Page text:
It’s ideal to have 6 months of expenses in your savings, but that can often be a daunting amount. Not everyone is in a position to set aside this kind of money, but it’s important to start somewhere. When I was in college, I used what I called the 5 dollar savings plan. It was simple – every time I ended up with a $5 bill in cash, I would stow it away in my secret box. Why President Lincoln’s face, you ask? Setting aside $1 bills would take a long time to save anything substantial and the disappearance of a $10 or $20 bill was always felt more. Five bucks was the perfect amount as it’s an amount that could be “lost” without being noticed and could add up to a moderate savings before you know it. I worked a meager minimum wage job in college so the cash wasn’t exactly flowing in and out of my wallet, but despite this I was able to save nearly $1000 in just my first year! Now that (to me at the time) was substantial. Consider the average millennial only has that much in their savings today and it’s not a bad start.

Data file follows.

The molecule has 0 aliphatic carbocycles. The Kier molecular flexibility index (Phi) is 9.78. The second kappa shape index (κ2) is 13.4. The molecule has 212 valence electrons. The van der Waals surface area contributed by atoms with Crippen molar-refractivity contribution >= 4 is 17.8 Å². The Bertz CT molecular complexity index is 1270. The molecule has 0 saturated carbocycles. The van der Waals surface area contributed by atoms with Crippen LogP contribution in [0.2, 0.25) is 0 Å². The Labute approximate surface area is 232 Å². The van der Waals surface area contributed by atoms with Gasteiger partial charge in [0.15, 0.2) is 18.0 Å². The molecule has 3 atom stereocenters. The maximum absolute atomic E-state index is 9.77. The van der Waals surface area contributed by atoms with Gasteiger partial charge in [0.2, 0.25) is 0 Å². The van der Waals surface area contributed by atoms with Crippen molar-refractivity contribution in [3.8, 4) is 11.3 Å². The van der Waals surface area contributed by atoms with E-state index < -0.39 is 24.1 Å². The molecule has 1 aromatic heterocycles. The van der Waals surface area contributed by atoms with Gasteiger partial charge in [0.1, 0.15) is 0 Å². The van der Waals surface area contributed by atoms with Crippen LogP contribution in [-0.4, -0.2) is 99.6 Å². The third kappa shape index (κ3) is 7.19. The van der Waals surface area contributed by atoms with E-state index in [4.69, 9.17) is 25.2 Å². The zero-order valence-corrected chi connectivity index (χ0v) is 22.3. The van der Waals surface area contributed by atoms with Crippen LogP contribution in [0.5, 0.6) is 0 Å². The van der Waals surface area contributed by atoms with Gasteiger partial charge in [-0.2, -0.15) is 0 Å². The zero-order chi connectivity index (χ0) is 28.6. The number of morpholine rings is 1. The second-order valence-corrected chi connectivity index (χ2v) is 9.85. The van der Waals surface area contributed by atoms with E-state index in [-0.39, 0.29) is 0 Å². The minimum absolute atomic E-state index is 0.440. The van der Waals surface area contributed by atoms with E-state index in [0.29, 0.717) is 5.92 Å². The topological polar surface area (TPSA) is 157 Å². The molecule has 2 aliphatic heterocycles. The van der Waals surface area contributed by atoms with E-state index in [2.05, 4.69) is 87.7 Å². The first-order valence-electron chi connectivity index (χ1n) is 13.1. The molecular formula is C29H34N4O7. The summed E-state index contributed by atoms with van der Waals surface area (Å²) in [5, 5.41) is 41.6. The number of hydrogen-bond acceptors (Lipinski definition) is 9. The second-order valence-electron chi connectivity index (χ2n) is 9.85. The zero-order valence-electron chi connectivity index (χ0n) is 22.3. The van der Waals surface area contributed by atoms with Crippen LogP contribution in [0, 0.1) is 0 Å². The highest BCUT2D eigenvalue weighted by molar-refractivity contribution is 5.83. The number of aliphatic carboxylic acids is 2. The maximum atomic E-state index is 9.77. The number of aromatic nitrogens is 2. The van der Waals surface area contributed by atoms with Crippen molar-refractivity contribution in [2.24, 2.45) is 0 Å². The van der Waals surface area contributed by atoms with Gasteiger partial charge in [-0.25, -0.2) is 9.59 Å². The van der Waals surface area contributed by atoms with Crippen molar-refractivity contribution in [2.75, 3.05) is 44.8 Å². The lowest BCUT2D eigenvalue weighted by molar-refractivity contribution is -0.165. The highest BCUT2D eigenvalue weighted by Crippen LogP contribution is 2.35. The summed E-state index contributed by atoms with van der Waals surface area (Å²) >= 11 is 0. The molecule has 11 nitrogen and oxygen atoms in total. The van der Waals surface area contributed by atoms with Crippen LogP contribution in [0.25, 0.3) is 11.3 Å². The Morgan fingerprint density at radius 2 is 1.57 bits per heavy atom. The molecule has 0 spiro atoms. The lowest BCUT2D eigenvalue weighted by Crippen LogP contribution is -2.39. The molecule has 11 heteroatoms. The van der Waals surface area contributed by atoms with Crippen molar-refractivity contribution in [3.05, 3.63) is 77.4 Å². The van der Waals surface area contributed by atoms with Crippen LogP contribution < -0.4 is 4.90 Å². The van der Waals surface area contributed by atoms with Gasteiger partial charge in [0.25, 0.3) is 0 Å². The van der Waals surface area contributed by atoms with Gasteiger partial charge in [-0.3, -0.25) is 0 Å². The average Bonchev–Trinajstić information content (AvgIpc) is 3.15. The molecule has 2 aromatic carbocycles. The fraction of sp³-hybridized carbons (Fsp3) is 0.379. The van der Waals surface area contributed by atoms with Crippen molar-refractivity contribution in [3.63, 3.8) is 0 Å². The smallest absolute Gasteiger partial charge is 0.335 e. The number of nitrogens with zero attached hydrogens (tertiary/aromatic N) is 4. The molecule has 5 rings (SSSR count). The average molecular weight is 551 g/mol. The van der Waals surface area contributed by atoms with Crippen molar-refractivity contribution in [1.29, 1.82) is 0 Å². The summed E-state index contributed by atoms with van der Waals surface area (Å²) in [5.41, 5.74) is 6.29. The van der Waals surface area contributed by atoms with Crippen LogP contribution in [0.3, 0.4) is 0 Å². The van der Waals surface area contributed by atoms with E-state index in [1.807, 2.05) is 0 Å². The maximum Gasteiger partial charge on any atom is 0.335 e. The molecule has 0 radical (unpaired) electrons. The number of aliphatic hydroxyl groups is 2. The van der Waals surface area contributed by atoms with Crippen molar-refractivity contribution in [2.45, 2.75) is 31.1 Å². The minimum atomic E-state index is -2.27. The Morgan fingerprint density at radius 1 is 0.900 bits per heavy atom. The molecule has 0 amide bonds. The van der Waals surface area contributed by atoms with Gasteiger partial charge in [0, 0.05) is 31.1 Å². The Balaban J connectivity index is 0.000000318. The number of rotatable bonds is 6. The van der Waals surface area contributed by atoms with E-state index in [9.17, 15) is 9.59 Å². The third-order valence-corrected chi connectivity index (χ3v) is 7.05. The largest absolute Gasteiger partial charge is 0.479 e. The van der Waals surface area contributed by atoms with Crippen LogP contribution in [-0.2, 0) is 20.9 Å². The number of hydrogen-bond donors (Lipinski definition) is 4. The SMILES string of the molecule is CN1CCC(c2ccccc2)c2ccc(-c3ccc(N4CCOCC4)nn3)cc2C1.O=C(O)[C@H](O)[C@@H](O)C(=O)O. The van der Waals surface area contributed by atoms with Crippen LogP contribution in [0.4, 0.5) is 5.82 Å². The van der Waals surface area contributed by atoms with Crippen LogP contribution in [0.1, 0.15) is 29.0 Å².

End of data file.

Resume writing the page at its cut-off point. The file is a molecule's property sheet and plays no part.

However, it’s important to be realistic about this savings method and it’s not for everyone. You’re probably not going to retire at 40 on the beach because you stashed all your $5 bills. Also, if you’re making $50,000/year, you should be putting more than ~ 83/mo away! It’s primarily a method for individuals who have little or no savings at all to develop good habits. I know it’s tempting to see a slight excess in money just sitting in your account after all the bills have been paid, but it’s important to be disciplined with your extra fluff. Paying down debts or saving for the unexpected is much more responsible and wise than blowing it on fancy clothes or other expendables you could live without.
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